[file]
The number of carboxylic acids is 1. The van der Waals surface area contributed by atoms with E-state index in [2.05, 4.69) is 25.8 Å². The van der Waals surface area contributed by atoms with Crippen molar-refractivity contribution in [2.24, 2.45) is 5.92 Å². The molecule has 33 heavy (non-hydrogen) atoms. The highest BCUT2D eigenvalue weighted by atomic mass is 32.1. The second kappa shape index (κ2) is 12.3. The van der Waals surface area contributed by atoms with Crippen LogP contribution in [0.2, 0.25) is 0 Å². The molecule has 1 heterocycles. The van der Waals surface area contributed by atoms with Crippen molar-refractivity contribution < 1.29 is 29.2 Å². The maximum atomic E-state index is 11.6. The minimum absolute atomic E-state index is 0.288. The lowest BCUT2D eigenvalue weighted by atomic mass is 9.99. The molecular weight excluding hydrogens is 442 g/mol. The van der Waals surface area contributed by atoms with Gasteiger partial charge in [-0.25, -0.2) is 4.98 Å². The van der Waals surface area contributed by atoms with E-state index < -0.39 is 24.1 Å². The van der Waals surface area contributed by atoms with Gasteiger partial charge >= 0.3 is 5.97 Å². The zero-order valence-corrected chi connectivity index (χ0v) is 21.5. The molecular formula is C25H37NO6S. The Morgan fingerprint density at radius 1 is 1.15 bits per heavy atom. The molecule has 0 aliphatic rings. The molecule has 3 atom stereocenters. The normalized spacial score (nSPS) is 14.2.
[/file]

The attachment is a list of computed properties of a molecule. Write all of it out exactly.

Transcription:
The number of carboxylic acids is 1. The van der Waals surface area contributed by atoms with E-state index in [2.05, 4.69) is 25.8 Å². The van der Waals surface area contributed by atoms with Crippen molar-refractivity contribution in [2.24, 2.45) is 5.92 Å². The molecule has 33 heavy (non-hydrogen) atoms. The highest BCUT2D eigenvalue weighted by atomic mass is 32.1. The second kappa shape index (κ2) is 12.3. The van der Waals surface area contributed by atoms with Crippen LogP contribution in [0.2, 0.25) is 0 Å². The molecule has 1 heterocycles. The van der Waals surface area contributed by atoms with Crippen molar-refractivity contribution < 1.29 is 29.2 Å². The maximum atomic E-state index is 11.6. The minimum absolute atomic E-state index is 0.288. The lowest BCUT2D eigenvalue weighted by atomic mass is 9.99. The molecular weight excluding hydrogens is 442 g/mol. The van der Waals surface area contributed by atoms with Gasteiger partial charge in [-0.25, -0.2) is 4.98 Å². The van der Waals surface area contributed by atoms with E-state index < -0.39 is 24.1 Å². The van der Waals surface area contributed by atoms with Gasteiger partial charge >= 0.3 is 5.97 Å². The zero-order valence-corrected chi connectivity index (χ0v) is 21.5. The molecular formula is C25H37NO6S. The Morgan fingerprint density at radius 1 is 1.15 bits per heavy atom. The molecule has 0 aliphatic rings. The molecule has 3 atom stereocenters. The normalized spacial score (nSPS) is 14.2.